To determine the origin of the increased intensity at low temperature of , Bragg peaks, we investigated two possible models for the magnetic state in MnSb for all reflections collected. Both models use the NiAs structure, hexagonal space group (No. 194), which has two formula units of MnSb per unit cell, with Mn1 on the 2 Wyckoff site (0 0 0), Sb on the 2 Wyckoff site , and Mn2 on the 2 Wyckoff site . We use standard Miller indices (h k l) to index the reflections. Note that because of the hexagonal symmetry the Miller-Bravais notation can be used to illustrate equivalent reflections, given by (h k i l) where i=-(h+k) and permutations of h k i give equivalent reflections Frank (1965). Recent x-ray diffraction results from the closely related compound MnBi identify a slight distortion from hexagonal symmetry below , however the resolution of our neutron diffraction measurement is not sufficient to detect a distortion of this size McGuire et al. (2014). The difference between the two models we investigate concerns the magnetic component of scattering below .

The first model comprises a ferromagnetic arrangement of Mn1 moments, with Mn2 moments aligned antiparallel to Mn1. A depiction of this model is shown in Fig. 1(c) for , i.e. with spins aligned within the - plane. For the Mn1 and Mn2 moments are aligned along the -axis, but still antiparallel to each other. The 3-5 hybridization is expected to induce a small moment on the Sb site antiparallel to Mn1 Coehoorn et al. (1985). However, considering the expected moment size and the steep magnetic form factor for Sb 5 electrons Yamaguchi et al. (1978), the overall contribution of Sb to the magnetic diffraction pattern is expected to be small. Therefore we do not include magnetic intensity from Sb in the fitting for either model 1 or model 2, consistent with previous reports Bouwma et al. (1971); Yamaguchi et al. (1978); Reimers et al. (1983). As Sb and Mn2 have the same reflection conditions, this may have the effect of slightly increasing the moment size assigned to the interstitial Mn.

The model was fit to the data using Rietveld refinement in the FullProf software suite Rodríguez-Carvajal (1993). For a random distribution of interstitial Mn ions, the average structure can be modeled by assuming a uniform distribution of Mn2 on every 2 Wyckoff site and scaling the scattering intensity by the occupancy . The atomic displacement parameters for Sb and Mn2 were constrained to be equal, as they contribute to the same reflections. The initial fit was performed against the  K (i.e. ) data set, allowing us to determine the interstitial content of the sample without the influence of magnetic Bragg scattering. The standard empirical correction for extinction used in FullProf was utilised in this refinement Rodríguez-Carvajal (1993), resulting in an extinction coefficient of 580(60) which gives a maximum extinction correction of 68 % on the strongest Bragg peak. Using this fitting procedure the value of the interstitial content was determined to be , which is reasonably close to the value estimated from comparison of the magnetization measurement (see Fig. 2) to Eq. 1. For subsequent fits of the magnetic model against 10 K and 200 K data sets the interstitial content and the extinction parameter were kept fixed. The magnetic form factor of Mn was used Reimers et al. (1983); Dianoux and Lander (2003). For the 10 K data set, the model included three domains in equal proportions with spins along , , and [-1 -1 0] directions respectively. The results of these fits are summarized in Fig. 3(a), (b) and (c) and Table 1. Excellent agreement between data and model 1 is found.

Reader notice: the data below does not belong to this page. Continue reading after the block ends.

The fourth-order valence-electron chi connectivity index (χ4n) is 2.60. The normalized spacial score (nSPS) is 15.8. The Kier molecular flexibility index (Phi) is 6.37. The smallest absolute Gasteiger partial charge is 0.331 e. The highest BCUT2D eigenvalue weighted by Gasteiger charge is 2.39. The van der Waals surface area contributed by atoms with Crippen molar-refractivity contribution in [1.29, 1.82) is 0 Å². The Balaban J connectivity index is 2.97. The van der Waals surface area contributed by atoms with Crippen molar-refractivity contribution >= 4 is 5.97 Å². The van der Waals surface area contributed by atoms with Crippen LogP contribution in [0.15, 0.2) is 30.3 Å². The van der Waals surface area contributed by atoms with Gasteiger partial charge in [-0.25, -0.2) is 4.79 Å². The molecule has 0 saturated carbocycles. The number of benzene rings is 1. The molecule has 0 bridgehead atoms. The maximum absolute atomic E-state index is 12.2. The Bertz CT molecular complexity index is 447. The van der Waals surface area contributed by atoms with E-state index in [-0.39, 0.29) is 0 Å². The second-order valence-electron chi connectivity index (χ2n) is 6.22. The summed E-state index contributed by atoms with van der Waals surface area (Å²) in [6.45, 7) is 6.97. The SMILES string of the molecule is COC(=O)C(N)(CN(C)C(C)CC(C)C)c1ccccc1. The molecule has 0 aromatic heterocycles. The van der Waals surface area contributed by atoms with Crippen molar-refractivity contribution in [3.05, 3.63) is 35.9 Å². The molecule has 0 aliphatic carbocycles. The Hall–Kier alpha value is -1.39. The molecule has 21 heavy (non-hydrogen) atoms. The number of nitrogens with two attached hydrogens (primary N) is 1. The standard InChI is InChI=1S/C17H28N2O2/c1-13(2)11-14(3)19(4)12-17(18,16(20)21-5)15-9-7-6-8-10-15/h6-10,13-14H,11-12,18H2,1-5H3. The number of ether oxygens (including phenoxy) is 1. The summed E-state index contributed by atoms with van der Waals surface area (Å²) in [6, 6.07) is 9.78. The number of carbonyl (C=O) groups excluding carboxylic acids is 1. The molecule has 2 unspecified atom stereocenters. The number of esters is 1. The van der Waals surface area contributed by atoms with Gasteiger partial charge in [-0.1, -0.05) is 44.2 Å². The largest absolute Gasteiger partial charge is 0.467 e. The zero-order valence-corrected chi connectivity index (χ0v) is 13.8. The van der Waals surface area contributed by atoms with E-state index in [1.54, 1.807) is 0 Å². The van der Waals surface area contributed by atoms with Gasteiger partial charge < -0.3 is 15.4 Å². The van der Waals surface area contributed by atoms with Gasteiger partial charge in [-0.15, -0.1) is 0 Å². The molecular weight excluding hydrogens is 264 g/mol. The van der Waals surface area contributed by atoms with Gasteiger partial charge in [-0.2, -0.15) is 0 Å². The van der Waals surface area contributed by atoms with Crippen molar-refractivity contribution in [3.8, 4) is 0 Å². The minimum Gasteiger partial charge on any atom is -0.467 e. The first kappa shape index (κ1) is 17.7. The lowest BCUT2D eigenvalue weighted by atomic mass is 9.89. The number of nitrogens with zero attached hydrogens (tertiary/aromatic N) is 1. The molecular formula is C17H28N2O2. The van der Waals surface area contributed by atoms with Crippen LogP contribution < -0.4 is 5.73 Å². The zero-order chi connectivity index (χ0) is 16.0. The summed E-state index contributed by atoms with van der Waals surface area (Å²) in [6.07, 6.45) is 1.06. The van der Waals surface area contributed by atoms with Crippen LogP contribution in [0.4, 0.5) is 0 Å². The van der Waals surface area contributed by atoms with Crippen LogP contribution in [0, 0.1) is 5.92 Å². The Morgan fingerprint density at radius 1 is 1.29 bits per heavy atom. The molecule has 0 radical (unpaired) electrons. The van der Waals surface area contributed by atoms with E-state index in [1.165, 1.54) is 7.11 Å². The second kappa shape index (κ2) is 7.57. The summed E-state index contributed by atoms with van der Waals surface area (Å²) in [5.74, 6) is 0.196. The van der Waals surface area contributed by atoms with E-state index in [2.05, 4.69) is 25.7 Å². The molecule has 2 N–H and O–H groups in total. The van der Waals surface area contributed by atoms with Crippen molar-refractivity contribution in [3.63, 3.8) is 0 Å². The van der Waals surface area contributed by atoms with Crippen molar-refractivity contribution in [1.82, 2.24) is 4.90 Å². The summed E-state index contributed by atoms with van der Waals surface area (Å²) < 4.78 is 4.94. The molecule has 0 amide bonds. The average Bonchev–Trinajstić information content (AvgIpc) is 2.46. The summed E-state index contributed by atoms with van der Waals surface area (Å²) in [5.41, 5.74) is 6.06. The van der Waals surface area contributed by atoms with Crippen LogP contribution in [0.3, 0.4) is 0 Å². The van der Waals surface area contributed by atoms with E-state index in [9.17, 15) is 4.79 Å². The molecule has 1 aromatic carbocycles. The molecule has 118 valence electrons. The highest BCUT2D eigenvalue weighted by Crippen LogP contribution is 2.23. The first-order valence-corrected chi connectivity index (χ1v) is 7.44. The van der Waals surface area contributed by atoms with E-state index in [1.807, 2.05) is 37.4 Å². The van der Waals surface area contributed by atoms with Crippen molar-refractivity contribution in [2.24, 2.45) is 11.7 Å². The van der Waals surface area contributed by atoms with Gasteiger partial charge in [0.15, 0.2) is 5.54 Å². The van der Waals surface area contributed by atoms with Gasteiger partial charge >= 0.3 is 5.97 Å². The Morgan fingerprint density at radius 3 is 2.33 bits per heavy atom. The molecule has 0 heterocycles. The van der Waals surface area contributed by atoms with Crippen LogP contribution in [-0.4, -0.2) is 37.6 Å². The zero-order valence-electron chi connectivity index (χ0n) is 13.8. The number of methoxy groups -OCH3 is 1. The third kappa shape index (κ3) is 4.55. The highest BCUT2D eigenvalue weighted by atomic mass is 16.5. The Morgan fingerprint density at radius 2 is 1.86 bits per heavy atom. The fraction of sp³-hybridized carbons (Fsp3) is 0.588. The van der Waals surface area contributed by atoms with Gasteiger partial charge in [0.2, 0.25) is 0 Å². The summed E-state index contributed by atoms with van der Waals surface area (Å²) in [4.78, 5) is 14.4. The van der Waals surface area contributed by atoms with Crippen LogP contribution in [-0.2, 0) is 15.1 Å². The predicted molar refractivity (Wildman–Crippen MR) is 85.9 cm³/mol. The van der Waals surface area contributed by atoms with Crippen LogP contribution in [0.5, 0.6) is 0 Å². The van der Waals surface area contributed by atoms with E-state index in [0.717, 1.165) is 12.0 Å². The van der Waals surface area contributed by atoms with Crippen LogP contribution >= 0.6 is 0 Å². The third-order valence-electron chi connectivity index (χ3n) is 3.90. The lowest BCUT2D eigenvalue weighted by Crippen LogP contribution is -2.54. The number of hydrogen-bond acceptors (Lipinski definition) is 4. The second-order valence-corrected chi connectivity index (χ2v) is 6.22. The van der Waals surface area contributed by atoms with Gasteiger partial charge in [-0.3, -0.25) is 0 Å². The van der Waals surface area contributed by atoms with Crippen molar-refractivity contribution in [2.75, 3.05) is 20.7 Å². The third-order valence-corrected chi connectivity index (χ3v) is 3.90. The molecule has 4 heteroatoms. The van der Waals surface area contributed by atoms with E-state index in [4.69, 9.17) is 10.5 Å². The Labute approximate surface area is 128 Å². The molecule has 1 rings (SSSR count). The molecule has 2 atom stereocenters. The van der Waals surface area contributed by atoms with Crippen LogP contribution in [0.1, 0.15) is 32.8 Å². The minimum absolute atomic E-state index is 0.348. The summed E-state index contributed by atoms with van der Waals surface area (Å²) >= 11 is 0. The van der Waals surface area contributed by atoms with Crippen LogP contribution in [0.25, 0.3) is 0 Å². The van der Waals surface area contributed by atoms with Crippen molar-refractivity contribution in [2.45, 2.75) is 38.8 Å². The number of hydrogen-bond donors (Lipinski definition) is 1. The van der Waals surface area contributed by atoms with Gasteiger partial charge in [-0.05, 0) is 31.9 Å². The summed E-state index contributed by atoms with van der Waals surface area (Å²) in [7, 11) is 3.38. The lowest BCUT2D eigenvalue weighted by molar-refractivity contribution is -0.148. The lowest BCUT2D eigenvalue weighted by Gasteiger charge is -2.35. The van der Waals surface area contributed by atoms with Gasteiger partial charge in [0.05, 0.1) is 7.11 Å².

Figure 3: (Color online) Results of model 1 fitted in FullProf compared to (a) 200 K, (b) 443 K and (c) 10 K data. (d) Model 2 compared to 10 K data. The data points (red circles) are the integrated intensities of peaks in scans similar to those shown in Fig. 1(b) for all measured Bragg positions. The results predicted from model 1 (open diamonds), and model 2 (crosses) are shown. The difference between the data and models (solid lines) have been offset from zero for clarity. (e) and (f) Show the extracted magnetic component of the scattering. The data minus the calculated structural part of the scattering are plotted (orange circles), along with the calculated magnetic component of the scattering for model 1 (open diamonds) and model 2 (crosses).
Temperature (K) () () Vol. () () () ext scale
450 K 4.193(3) 5.773(4) 87.9(1) 580(60) 346(7) 0.325 3.79
200 K 4.195(6) 5.723(8) 87.2(2) 2.92(4) -1.4(3) 580 368(5) 2.45 4.05